Social norms have clearly influenced our behaviour during confinement, with non-compliance or stricter compliance with the rules conditioned by what has been happening in the immediate environment (family, neighbourhood, municipality).

    We have also seen some political or social leaders urging disobedience with regulations, questioning their effectiveness or legitimacy, albeit on a more psychological than economic level. Authority bias makes people predisposed to believing that if an authority gives us permission to break the law and even cross the moral line, we feel prone to do so, which has recently happened in certain cases.

    The optimistic bias leads us to project our own wishes onto objective data. As already mentioned, which has been observed during the de-escalation. We tend to think that the risk is lessening, causing people to stop taking precautions which are clearly necessary if we analyse the data carefully.

    These are just a few examples of how we behave irrationally and take irrational decisions, both large and small. Understanding this irrationality and the mental shortcuts we make can be helpful when we make personal decisions, but it is crucial for public policy decision makers.

     What are nudges?

    Nudges are behavioural statements frequently used to promote public policies. Nudges are designed to influence our decisions by modifying the decision-making architecture, without substantially modifying incentives or restricting options using premises of behavioural economics.

    Nudges have become extremely popular because they are suitable for making low-cost statements based on soft or libertarian paternalism without resorting to prohibitions or restrictions. There are several successful documented cases of statements using nudges, for example, to encourage organ donation, quit smoking through commitments, reduce OR deaths with check-lists, improve loan repayment rates with personalised reminders, increase compliance with tax payments, among others.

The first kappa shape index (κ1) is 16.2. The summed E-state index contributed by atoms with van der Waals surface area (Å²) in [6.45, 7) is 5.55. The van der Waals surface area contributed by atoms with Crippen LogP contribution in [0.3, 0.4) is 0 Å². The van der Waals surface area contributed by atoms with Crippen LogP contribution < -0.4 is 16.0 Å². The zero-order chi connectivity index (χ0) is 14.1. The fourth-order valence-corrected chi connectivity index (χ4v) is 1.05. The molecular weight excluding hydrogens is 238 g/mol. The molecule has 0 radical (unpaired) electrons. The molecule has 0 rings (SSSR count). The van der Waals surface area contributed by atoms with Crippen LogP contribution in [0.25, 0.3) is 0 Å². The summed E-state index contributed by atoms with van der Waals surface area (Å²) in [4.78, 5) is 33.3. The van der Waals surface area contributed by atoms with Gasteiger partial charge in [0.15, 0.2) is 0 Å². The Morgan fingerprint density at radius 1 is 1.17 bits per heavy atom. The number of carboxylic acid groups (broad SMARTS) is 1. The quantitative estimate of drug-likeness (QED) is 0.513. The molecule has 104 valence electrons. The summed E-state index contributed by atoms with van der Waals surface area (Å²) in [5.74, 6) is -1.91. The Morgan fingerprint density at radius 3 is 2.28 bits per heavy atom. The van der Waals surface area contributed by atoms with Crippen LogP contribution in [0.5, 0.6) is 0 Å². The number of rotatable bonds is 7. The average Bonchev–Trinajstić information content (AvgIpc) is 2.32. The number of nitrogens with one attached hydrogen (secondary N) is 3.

However, nudges must be designed carefully, otherwise they may be ineffective, counter-productive or used for other purposes. Some of these biases may lead us to overestimate the likelihood that nudges will be a success. The statements that lead to success get the most attention and those that fail are often ignored or forgotten. In addition, it has been seen that the effects of some statements are short-lived and the lack of long-term improvement is ignored. Therefore, the likelihood of success of a behavioural statement or a nudge is only as good as the behavioural foundation on which it is based.

     

    Behavioural experiments applied to public policies.

    Behavioural experiments have been widely used in consumer affairs, political marketing, investment and finance, and other fields. Their application to public policy, in terms of design, management and evaluation, is far more recent. However, there is some experience that allows us to extract some important learnings:

    1. Experimental data is replicable insofar as it allows knowledge to be built based on previous findings. This facilitates a cumulative and systematic process of experimental learning. Consequently, a store of generalised knowledge is built that supports the design of public policiesand makes them relevant and viable.

     

    1. The findings of these experiments allow us to observe variables directly, something that would not be possible otherwise. For example, observing antisocial behaviours that people would try to conceal outside the laboratory (it would only be possible to observe complaints), such as taking money earned by third parties, or filing false income statements to avoid taxes and obligations.

     

    1. Field experiments can be used in an enormous number of subject areas, for example, they have been successful for evaluating actions aimed at increasing electoral participation, measuring corruption in educational qualifications, measuring reductions in water or energy consumption and to increase recycling and determine responses to improve tax compliance.